I am completing final edits for this blog posting on the afternoon of New Year’s Eve, a time when many of us reflect upon our last 12 months and gear up for the next dozen. For me, 2019 brought some pretty big changes; including (but not limited to) a Master’s degree, a few moves and a Sea Grant fellowship. In honor of this day, my first blog post will be a reflection on my work as a student and fellow over this past year.
In the spring of 2019, I successfully defended my thesis and graduated from the Oregon State University Marine Resource Management (MRM) MS program. My graduate work focused on how shifts in human, regulatory and natural systems create ripple effects across stakeholders and coastal communities here on the West Coast. After my defense I took a few months of well-deserved soul searching, then began my position as an Oregon Sea Grant Natural Resource Policy Fellow at the Nature Conservancy (TNC) in Portland! This is an organization that I’ve admired since my undergraduate days in Arizona, so you can imagine how thrilled I was to spend a year here!
The mission of the Nature Conservancy is to “conserve the lands and waters upon which all life depends.” The Oregon chapter upholds this mission throughout many layers of terrestrial, aquatic and marine conservation work. TNC uses strategies like direct action, policy and community involvement to conduct a range of projects including acquiring land easements, stewardship programs, involvement in state and federal decision making, water monitoring, and planning for climate change impacts.
Here at the Portland office I work closely with the “Marine Team”, a group of creative, experienced and well connected individuals who approach marine, coastal and fishery-related challenges from a diverse set of perspectives.
The way that I was introduced to this team and their scope of work was a huge highlight of my fellowship thus far: My first two days as a fellow were spent on a “field trip” alongside various coworkers, exploring marine and coastal TNC projects along the Northern and Central Oregon Coast. Under the guidance of project leaders, we explored wetland restoration sites and preserves before boarding a recreational crabbing charter in Newport and trying our hands at pot fishing. While onboard, my supervisor and Brittany (another Sea Grant fellow) briefed the group on TNC’s involvement with the Dungeness crab fishery. Our trip ended with a lunch at one of my favorite restaurants in Newport, Local Ocean, run by a fellow MRM graduate and board member at TNC. This trip offered a perfect introduction to the Nature Conservancy as an organization, who I would be working with, and the projects they are engaged in- all before I had even stepped into the office!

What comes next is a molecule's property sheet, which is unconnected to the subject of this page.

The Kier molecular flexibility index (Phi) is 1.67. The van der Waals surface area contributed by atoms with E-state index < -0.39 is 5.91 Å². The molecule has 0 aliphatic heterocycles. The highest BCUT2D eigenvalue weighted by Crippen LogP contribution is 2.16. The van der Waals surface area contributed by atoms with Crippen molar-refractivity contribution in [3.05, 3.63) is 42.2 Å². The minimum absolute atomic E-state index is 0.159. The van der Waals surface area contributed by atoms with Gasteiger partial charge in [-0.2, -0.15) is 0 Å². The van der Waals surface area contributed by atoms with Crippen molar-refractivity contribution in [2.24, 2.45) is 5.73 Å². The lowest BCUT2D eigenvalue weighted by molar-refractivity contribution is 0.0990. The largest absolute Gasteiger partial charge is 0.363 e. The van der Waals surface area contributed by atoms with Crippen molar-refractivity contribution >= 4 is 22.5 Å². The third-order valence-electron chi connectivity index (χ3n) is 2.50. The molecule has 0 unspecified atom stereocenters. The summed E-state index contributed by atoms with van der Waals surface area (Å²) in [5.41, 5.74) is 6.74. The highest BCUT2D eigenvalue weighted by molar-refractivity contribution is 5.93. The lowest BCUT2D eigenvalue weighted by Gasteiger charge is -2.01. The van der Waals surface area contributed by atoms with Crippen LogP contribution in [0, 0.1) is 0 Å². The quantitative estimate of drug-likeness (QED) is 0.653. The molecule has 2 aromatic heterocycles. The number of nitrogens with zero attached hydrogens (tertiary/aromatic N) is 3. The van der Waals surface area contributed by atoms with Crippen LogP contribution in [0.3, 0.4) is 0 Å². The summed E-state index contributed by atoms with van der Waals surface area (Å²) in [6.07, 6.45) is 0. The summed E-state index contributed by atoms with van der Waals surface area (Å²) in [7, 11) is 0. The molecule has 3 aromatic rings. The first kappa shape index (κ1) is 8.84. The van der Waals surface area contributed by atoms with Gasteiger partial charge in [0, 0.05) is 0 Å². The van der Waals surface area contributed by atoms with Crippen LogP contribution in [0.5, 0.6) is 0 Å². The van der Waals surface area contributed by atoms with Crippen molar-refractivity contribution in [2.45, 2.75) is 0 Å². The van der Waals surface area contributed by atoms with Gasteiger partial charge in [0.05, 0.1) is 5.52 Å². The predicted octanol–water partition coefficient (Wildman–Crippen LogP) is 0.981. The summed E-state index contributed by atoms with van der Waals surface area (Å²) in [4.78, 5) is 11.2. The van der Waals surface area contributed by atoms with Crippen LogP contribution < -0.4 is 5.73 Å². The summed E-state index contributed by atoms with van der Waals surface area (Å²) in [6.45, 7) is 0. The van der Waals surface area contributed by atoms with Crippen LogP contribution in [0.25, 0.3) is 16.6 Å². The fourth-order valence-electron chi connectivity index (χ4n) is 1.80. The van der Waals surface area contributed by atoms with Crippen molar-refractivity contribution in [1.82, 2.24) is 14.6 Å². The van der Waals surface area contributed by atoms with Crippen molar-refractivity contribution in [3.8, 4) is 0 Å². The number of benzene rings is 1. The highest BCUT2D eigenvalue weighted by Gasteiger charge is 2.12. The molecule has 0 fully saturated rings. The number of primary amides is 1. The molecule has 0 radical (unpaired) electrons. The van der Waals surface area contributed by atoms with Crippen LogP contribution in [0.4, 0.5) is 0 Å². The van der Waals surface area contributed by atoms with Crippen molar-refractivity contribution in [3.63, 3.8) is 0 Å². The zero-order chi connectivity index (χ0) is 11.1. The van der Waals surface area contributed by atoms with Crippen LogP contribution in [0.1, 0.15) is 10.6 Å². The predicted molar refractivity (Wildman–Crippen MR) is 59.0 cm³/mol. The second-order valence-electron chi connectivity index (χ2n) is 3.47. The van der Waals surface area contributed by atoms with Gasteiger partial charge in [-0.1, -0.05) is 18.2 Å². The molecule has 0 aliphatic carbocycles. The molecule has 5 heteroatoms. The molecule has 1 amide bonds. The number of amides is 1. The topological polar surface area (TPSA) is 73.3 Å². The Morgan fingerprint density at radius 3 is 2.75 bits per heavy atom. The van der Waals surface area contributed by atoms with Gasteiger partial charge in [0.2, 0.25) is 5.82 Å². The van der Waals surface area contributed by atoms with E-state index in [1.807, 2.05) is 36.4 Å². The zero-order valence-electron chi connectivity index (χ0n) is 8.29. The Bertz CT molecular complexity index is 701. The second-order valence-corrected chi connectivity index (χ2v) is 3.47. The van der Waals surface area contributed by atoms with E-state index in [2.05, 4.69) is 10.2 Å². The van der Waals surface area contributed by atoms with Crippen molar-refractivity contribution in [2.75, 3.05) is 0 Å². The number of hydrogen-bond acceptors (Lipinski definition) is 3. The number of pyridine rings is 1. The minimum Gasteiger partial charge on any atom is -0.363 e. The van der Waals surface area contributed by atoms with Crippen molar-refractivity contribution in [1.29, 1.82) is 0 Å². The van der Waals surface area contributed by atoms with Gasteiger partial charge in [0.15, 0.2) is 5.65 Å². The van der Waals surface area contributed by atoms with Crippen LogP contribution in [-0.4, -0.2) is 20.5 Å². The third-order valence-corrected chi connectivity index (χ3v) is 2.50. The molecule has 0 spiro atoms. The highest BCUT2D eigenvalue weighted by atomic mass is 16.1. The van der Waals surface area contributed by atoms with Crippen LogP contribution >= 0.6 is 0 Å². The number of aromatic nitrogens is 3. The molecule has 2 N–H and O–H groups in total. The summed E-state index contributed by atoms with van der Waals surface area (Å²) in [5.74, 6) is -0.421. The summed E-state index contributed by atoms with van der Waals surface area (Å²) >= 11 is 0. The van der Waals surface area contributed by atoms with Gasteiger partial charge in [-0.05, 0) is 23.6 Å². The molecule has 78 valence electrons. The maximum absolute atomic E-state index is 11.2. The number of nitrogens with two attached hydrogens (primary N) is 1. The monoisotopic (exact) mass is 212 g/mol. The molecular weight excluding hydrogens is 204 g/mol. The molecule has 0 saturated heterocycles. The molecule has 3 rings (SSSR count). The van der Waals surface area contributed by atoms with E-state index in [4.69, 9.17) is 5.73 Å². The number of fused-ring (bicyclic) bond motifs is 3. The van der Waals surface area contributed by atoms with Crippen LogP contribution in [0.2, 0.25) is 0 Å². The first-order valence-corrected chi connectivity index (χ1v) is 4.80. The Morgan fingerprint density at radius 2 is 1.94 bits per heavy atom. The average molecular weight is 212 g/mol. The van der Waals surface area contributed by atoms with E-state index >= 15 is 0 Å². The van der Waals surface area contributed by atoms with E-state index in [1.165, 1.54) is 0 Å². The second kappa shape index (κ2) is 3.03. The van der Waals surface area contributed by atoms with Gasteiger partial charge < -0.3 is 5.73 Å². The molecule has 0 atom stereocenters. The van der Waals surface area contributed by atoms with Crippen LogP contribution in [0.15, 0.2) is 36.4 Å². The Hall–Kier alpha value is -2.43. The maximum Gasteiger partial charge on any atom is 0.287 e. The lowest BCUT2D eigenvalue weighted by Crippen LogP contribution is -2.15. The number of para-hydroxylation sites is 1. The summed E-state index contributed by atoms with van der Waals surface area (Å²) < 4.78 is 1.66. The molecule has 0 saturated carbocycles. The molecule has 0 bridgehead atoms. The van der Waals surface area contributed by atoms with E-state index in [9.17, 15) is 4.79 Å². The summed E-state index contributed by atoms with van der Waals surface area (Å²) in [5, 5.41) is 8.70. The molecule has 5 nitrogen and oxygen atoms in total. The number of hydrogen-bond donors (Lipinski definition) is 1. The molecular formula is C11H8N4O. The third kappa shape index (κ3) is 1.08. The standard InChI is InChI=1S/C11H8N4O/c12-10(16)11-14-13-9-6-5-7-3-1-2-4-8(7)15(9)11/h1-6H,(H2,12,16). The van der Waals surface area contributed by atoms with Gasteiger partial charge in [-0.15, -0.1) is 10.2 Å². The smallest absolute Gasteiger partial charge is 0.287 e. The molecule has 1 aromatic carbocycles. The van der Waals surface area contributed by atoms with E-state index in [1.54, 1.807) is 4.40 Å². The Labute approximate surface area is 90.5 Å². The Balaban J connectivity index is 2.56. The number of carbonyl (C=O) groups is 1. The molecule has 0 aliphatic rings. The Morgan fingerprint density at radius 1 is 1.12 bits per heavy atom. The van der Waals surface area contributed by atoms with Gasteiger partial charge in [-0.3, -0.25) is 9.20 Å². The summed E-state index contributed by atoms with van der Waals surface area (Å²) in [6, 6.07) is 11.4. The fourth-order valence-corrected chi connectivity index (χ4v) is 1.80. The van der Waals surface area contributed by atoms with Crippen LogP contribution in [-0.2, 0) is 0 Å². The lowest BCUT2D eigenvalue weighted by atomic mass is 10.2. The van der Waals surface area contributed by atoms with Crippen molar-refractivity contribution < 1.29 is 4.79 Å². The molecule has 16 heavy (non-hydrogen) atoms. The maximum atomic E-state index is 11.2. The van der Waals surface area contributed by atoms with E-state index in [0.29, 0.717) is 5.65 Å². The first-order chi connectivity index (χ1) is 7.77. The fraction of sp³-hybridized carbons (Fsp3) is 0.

Since that initial “field trip” my work has been largely office-based. I have been able to hit the ground running with a handful of projects that (luckily for me!) relate to, and build upon my graduate work. At the moment, most of my time is devoted to TNC’s involvement with the Pacific Fishery Management Council’s (PFMC) Climate and Communities Initiative. Under this umbrella, I work closely with two teams; a climate-change scenario planning team focused on federal fisheries and a West Coast fishing community vulnerability assessment team. My day-to-day tasks range from conducting literature reviews, to phone interviews, coding qualitative data, assembling white papers and engaging in collaborative brainstorming efforts.
Over the coming months I will be continuing work with the Climate and Communities initiative, and digging my teeth into state-based projects including scenario planning for the Oregon Dungeness crab fishery, and spatial planning work related to the Oregon Marine Reserves. Stay tuned as I continue to share my progress and experiences through blog posts. See you in 2020!